Threatening Policies that Protect Women’s Health and Safety
The WHPA would prevent states from enacting critical informed-consent policies that allow women to make fully informed decisions. From reflection periods to the opportunity for a woman to view the ultrasound image of her unborn child or listen to the sound of the heartbeat, the WHPA would jeopardize a state’s ability to ensure that women have the opportunity—and the time—to receive valuable information that informs the decision as to whether or not to have an abortion.
The WHPA would prevent states from mitigating serious abortion-related health risks that become more pronounced the farther along a woman is in her pregnancy. It would prevent states from adequately regulating abortion facilities unless such requirements are similar to those for a facility where “medically comparable procedures” occur. This vague construction and the fact that abortion is unlike any other medical procedure raise the prospect of a self-regulated abortion industry. It would also prevent states from enacting safety measures regarding chemical abortion—a process that carries a complication rate four times that of surgical abortionREF—such as requiring in-person dispensing of chemical abortion pills and prohibiting telemedicine abortion.REF
Threatening Conscience Rights and Religious Liberty
The WHPA prohibits a “limitation on a health care provider’s ability to provide immediate abortion services when that health care provider believes, based on the good-faith medical judgment of the provider, that delay would pose a risk to the patient’s health” and defines “health care provider” to mean individuals and entities. Because of the law’s vague references to patient “health” and its explicit instruction to courts to “liberally construe” the bill’s provisions, existing state and federal laws that prohibit discrimination based on moral or religious objections to abortion would be under threat.
For more than 40 years, such laws have ensured that individuals and entities such as doctors, nurses, and religiously affiliated hospitals do not have to violate their moral or religious convictions, and the WHPA threatens this fundamental right. It further threatens Americans’ fundamental First Amendment rights by explicitly stating that the Religious Freedom Restoration Act of 1993 will not provide recourse if a policy otherwise runs afoul of the WHPA.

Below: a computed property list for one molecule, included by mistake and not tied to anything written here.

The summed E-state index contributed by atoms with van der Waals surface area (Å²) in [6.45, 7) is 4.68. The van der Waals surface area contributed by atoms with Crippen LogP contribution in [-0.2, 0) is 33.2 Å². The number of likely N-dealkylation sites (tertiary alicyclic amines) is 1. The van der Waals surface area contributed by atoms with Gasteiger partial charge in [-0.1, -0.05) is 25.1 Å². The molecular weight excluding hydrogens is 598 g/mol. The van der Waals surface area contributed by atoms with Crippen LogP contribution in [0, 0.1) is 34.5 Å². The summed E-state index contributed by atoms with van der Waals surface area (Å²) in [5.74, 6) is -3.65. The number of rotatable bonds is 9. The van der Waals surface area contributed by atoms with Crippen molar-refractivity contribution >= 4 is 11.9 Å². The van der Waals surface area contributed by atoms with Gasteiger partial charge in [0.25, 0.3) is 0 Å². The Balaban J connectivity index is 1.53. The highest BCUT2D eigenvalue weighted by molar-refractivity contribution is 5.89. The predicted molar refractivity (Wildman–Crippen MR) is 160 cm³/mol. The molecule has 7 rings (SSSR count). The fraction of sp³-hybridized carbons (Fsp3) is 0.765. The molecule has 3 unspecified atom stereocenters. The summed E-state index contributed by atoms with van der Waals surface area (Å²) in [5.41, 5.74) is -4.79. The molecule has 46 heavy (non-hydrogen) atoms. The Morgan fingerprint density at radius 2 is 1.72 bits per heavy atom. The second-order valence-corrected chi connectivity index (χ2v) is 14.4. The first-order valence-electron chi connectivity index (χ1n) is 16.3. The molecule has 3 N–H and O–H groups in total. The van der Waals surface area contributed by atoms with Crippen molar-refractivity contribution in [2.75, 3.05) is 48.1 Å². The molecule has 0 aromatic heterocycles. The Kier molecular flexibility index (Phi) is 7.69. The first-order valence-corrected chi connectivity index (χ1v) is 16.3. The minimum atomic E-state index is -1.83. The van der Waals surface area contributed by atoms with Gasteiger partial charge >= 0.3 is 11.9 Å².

Threatening Policies that Restrict Taxpayer Funding for Elective Abortions
The WHPA says that it does not apply to “insurance or medical assistance coverage of abortion services” but does not define what such insurance or coverage entails. It remains an open question, then, what types of funding restrictions on abortion would survive under the WHPA.
The WHPA has been revised many times since 2013 when it was first introduced and has been addressed in numerous committee hearings. Its sponsors have had ample opportunity to clarify exactly how the WHPA would interact with state and federal policies that disentangle taxpayer dollars from elective abortion, and they have chosen not to do so. This ambiguity, taken in the context of the rest of the bill (like language prohibiting policies that increase the cost of abortions), raises the possibility that the Hyde Amendment and similar policies that prohibit funding for elective abortions in government programs would not survive the WHPA.
If enacted, the Women’s Health Protection Act would threaten hundreds of state and federal pro-life policies that have been enacted by duly elected representatives in response to the wishes of their constituents. Broadly supported consensus policies,REF including restrictions on taxpayer funding for abortions and policies that protect both women and unborn children from inhumane late-term abortion procedures, would be put in jeopardy. Despite claims that it simply codifies Roe v. Wade, the bill mandates an abortion regime that would be far more radical than the status quo.
Americans broadly support policies that the WHPA would disallow. Many Americans across the country also are working to help women who face the reality of an unplanned or challenging pregnancy, believing that women and children deserve better than abortion. Rather than take away the American people’s ability to have a say in pro-life policymaking, Congress should pursue policies that protect innocent unborn human lives.
Melanie Israel is a Policy Analyst in the Richard and Helen DeVos Center for Religion and Civil Society, of the Institute for Family, Community, and Opportunity, at The Heritage Foundation.